Dee Snider, “Being Rich And Famous Is Hard, But Being Poor And Famous Is Hell”
December 14, 2010
Paul Vitello of NYTimes.com reports: Twenty-five years ago, Dee Snider had the kind of success that most rock ‘n’ roll performers only dream of: million-selling records, sold-out concerts and an image bad enough to get him invited to testify before a Congressional committee investigating sex and violence on the nation’s airwaves. (He wore his incisor teeth sharpened to the hearing.)
But then Mr. Snider turned 30-something. His glam metal band, Twisted Sister, broke up. His record contract was canceled, his solo career tanked, and Mr. Snider learned one of the meanest lessons of stardom.
“Being rich and famous is hard,” he said, “but being poor and famous is hell.”
He was driving to work the other day, fighting traffic during his regular three-hour commute from eastern Long Island to the Brooks Atkinson Theater in Manhattan, where he has been appearing in a guest role in the musical “Rock of Ages,” a paean to the 1980s rock scene in which Mr. Snider made his name.
The part, which he is to fill until the end of this month, calls for Mr. Snider, now 55, to play the role of an aging rock impresario.
It is one of the more glamorous in a long string of jobs he has taken during his slow climb back from the bottom. Mr. Snider marks the low point as a stretch in the early 1990s when, he said, “I was answering phones in my brother’s business office during the day” and “putting fliers on windshields for my wife, Suzette’s, hairdressing business at night.”
Like many people who have looked into the abyss and decided not to go there, Mr. Snider has, in the process, become a student of survival — in his case, the survival of fading fame.
“When I was being Twisted, I just went full tilt, like I was racing to a finish line,” he said, navigating his 99,000-mile-old black Hummer on and off the westbound Long Island Expressway in search of open road, the Empire State Building appearing and disappearing in his windshield like a mirage.
“But when I got there, I realized there really is no finish line,” he said. “I have a life to live. For kids in rock ‘n’ roll, if you’re not Elton John or Billy Joel — which is most of us — that’s where you crash and burn.”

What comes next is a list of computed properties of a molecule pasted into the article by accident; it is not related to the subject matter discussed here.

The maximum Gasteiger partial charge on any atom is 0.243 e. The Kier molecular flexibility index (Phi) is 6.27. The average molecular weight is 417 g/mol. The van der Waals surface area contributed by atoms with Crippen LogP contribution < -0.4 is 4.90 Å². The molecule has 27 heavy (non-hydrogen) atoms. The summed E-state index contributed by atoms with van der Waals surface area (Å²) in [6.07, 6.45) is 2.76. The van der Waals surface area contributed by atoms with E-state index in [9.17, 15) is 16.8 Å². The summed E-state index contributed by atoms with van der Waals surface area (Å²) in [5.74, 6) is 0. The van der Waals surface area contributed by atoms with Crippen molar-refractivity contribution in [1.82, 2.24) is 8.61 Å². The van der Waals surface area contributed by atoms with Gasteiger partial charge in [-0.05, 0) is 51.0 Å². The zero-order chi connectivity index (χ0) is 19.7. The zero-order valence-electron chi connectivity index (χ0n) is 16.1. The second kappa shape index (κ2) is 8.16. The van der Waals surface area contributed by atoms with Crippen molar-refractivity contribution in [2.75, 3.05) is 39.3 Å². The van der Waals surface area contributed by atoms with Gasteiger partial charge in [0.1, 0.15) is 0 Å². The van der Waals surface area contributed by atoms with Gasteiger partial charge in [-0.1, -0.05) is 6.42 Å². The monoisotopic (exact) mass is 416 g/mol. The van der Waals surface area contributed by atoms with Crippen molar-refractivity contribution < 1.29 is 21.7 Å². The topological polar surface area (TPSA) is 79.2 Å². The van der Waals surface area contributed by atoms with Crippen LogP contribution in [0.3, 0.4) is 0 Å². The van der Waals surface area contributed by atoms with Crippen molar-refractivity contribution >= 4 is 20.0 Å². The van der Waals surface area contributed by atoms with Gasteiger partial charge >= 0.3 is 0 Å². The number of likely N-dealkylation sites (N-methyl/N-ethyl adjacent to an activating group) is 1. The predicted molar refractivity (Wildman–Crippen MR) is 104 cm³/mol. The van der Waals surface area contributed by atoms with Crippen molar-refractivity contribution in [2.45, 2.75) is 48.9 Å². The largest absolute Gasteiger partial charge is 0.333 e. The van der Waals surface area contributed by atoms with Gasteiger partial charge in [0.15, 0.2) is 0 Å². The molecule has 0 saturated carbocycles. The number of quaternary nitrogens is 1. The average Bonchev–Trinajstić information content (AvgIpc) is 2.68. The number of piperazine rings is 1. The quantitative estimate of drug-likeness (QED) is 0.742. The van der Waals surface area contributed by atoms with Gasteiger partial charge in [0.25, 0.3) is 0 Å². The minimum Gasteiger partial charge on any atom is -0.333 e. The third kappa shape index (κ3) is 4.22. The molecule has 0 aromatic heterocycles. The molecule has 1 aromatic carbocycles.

He muscled the Hummer onto Northern Boulevard, slipping through holes in traffic that, frankly, no one but a former heavy metal frontman who once sang “We ain’t gonna take it! You’re all worthless and weak!” would think to attempt.
“I just decided I wasn’t going to go away,” he said.
The standard punch line notwithstanding, there are lots of ways to get to Carnegie Hall (“practice, practice,” included), and Mr. Snider has tried them all. After his recording career ended, he discovered a talent for talk radio; wrote television scripts; produced and starred in a horror movie (“Strangeland”); lent his distinctive growl to various voice-over projects; briefly served as the somewhat menacing official voice of MSNBC; and, after years of effort, landed his own family reality TV show, “Growing Up Twisted,” which ran for six weeks last summer on A&E but was not renewed.
“It was by mutual agreement,” he said.
He has become, in other words, a kind of serial workaholic — and a living refutation of the imaginary rock ‘n’ roll reprobate who helped defenestrate a rock-hating dad in the 1984 music video for “We’re Not Gonna Take It.” It was one of MTV’s first smash hits, and helped raise demands for a parental-warning ratings system on all recordings. When Congress held hearings, Mr. Snider testified against the idea, appearing before a Senate committee without the dental caps he usually wore when off stage.
The man who pulled his Hummer into the parking lot across from the theater the other day remains proud to have been the writer of one of “the Filthy Fifteen,” a list of songs deemed most objectionable by a parents’ group during that time. He likes being liked by younger fellow cast members, and by the man on 47th Street who stopped in his tracks at the sight of him: “I know you!”
He likes being on stage, especially in a role that calls for his character to die and come back for the final scene — this does not spoil it, trust me — as a gargantuan angel of rock ‘n’ roll.
“When I first saw the show two years ago, I told myself, ‘I want that part,’ ” Mr. Snider said.
And voila — after just two years of waiting and networking and reminding his agent to call again — the part became his. At least for a while.